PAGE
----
Good job bringing this to light. People won't realise how huge the problem is and municipalities are woefully ill equipped to...
Agreed; mining can never be sustainable, but then how do you get the metals to make all the things you need in the course of...
Very good piece.
UNDER the Plant Variety Bill, a breeder gets exclusive right to produce, sell, market, import and export seeds for 15 years after the date of registration and 18 years in case of trees and vines. A breeder can license the right over the variety.
These rights will also extend to varieties that are already registered under the Seeds Act, 1966, with retrospective effect from 1984, to prevent other countries from acquiring rights over seeds already released in India.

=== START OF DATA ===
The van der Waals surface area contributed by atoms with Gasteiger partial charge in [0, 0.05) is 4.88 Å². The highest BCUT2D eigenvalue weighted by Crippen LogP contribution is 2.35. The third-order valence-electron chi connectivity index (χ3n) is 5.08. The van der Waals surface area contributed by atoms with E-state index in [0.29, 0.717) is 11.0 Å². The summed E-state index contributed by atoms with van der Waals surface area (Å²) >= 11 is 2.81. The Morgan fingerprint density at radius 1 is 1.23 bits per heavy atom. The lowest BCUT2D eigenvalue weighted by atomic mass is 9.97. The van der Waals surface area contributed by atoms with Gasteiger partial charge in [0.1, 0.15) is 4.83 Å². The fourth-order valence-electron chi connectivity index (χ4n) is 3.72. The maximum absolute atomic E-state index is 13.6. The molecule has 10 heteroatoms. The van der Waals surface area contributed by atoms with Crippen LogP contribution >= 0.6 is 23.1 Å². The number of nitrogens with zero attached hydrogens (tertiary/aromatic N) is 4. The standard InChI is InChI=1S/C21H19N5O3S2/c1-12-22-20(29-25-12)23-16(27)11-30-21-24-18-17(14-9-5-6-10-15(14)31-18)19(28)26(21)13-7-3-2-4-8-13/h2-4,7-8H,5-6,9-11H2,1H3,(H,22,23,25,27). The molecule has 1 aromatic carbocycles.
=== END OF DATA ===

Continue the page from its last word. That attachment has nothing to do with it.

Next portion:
Exemptions have been granted to researchers so that they can get "free and complete access to protected material". Farmers retain their traditional right to sell and exchange seeds.
The breeder will have to provide seeds and propagating material to the public in reasonable quantities and at reasonable prices. The government may license anybody to produce or sell the variety. It can also impose compulsory licensing. Licenses may be suspended or revoked for non-compliance, if they are against the public interest.